Minister Hautala’s speech in UN strategy Seminar
Opening statement by Ms. Heidi Hautala, Minister for International Development
The United Nations and International Law – Aspects of Peace and Security
Friday, 17 May 2012, at 13.00, House of Estates, Helsinki
Distinguished speakers of today’s seminar,
Ladies and Gentlemen,
It is a great pleasure for me to welcome you all to today’s seminar on the United Nations and International Law. Today’s Seminar is the last in the series of seminars organized during this spring to provide input and inspiration to the revision of the Foreign Ministry’s United Nations Strategy that will be completed this summer.
It is quite fitting that the theme of our concluding seminar is international law. Whatever activity we are engaged with at the international level, be it humanitarian action, peacekeeping, or post-conflict state-building, the activity is regulated – to a greater or lesser extent - by rules of international law. And it is more than likely that the rules have been created by the United Nations. In the complex and interrelated world we are living in, international law brings clarity and predictability to all our actions and relations.
The centrality of international law was highlighted already in the Charter of the United Nations, which, in its Preamble, sets the goal “to establish conditions under which justice and respect for the obligations arising from treaties and other sources of international law can be maintained.” Over the decades, the United Nations has achieved significant success in creating an international legal order based on more than 500 United Nations treaties and other instruments as well as an important body of jurisprudence by international courts and tribunals established by the United Nations. The latest achievement was the adoption by the UN General Assembly of the Arms Trade Treaty in April this year.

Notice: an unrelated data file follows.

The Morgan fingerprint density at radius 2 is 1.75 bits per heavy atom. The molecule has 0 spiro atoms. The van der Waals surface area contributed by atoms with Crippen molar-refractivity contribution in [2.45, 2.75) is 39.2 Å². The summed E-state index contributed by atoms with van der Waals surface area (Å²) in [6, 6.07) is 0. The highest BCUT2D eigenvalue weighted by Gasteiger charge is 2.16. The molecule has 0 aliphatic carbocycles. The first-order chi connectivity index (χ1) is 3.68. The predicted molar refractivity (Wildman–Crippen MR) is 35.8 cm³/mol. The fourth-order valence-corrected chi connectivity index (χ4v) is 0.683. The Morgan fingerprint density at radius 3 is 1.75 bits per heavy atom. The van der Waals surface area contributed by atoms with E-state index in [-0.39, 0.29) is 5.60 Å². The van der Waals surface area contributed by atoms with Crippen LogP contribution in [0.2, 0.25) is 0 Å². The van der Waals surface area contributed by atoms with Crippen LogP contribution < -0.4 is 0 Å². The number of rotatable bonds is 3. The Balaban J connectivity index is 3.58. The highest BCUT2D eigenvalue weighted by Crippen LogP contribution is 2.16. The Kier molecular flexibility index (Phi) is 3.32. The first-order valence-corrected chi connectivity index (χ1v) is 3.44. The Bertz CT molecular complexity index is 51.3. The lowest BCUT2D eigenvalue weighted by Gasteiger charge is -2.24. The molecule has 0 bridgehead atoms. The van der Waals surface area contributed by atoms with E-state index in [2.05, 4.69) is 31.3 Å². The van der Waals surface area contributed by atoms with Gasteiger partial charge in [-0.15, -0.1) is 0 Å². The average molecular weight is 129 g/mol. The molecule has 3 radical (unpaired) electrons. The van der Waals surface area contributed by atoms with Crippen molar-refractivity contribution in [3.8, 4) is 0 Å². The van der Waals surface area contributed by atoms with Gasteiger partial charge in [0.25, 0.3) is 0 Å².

The rule of law is a core principle of the international system with its main components: legality, equality, accountability and participation. Respect for the rule of law is a critical prerequisite for the development of the main pillars of the UN: international peace and security, human rights and development. The High Level Meeting on the Rule of Law that was held at the United Nations in September 2012 marked the beginning of a new phase in strengthening the rule of law within the United Nations system and everywhere in the world.
While addressing the High-Level Meeting, the President of Finland described the meeting’s outcome document as an agenda for peace and an agenda for sustained economic growth and sustainable development; for a world free from poverty and hunger and a world where the full enjoyment of all human rights and fundamental freedoms is secured for all alike. This describes well the importance and centrality of the rule of law both at the national and at the international level.
Ladies and Gentlemen,
The rule of law is the thread running through the themes of today’s seminar. The first part of our seminar is devoted to the fight against impunity in respect to the most serious crimes of concern to the international community.
The United Nations has led the way in advancing international criminal justice. The ad hoc Criminal Tribunals established by the UN Security Council for Rwanda and the former Yugoslavia in the early 1990'ies, have made considerable progress in the development of the international criminal jurisprudence. Their case-law has contributed greatly to the development of international criminal law in areas such as individual criminal responsibility and crimes of sexual violence.
The ad hoc tribunals helped pave the way for the creation of the International Criminal Court in 2002, which is the pinnacle of our efforts to promote international criminal justice. The ICC represents an outstanding achievement in terms of promoting an end to impunity. There is a consensus today that there can be no impunity for the most serious crimes under international law. With currently 122 States Parties, the Rome Statute's core message of fighting impunity is embraced universally.